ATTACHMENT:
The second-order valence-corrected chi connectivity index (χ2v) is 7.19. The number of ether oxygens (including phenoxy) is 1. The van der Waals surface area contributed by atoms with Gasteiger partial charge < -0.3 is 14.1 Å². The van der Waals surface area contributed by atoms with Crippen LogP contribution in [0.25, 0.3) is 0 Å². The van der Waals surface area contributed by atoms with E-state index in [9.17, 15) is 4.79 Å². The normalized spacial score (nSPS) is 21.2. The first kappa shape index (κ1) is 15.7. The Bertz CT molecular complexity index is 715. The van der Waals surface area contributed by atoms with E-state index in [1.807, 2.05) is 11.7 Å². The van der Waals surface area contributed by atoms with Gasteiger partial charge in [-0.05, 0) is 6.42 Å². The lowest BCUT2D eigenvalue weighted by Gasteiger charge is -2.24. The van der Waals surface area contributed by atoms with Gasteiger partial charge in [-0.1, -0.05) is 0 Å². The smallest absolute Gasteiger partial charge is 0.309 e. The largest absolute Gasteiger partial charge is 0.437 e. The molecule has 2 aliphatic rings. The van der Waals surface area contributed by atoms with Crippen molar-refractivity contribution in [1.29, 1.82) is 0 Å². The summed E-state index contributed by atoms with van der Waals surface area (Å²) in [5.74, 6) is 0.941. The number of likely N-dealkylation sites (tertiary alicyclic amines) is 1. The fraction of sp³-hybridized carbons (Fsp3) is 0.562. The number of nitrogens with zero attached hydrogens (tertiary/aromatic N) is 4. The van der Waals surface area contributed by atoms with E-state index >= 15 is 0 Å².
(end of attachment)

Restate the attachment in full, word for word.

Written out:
The second-order valence-corrected chi connectivity index (χ2v) is 7.19. The number of ether oxygens (including phenoxy) is 1. The van der Waals surface area contributed by atoms with Gasteiger partial charge < -0.3 is 14.1 Å². The van der Waals surface area contributed by atoms with Crippen LogP contribution in [0.25, 0.3) is 0 Å². The van der Waals surface area contributed by atoms with E-state index in [9.17, 15) is 4.79 Å². The normalized spacial score (nSPS) is 21.2. The first kappa shape index (κ1) is 15.7. The Bertz CT molecular complexity index is 715. The van der Waals surface area contributed by atoms with E-state index in [1.807, 2.05) is 11.7 Å². The van der Waals surface area contributed by atoms with Gasteiger partial charge in [-0.05, 0) is 6.42 Å². The lowest BCUT2D eigenvalue weighted by Gasteiger charge is -2.24. The van der Waals surface area contributed by atoms with Gasteiger partial charge in [-0.1, -0.05) is 0 Å². The smallest absolute Gasteiger partial charge is 0.309 e. The largest absolute Gasteiger partial charge is 0.437 e. The molecule has 2 aliphatic rings. The van der Waals surface area contributed by atoms with Crippen molar-refractivity contribution in [1.29, 1.82) is 0 Å². The summed E-state index contributed by atoms with van der Waals surface area (Å²) in [5.74, 6) is 0.941. The number of likely N-dealkylation sites (tertiary alicyclic amines) is 1. The fraction of sp³-hybridized carbons (Fsp3) is 0.562. The number of nitrogens with zero attached hydrogens (tertiary/aromatic N) is 4. The van der Waals surface area contributed by atoms with E-state index >= 15 is 0 Å².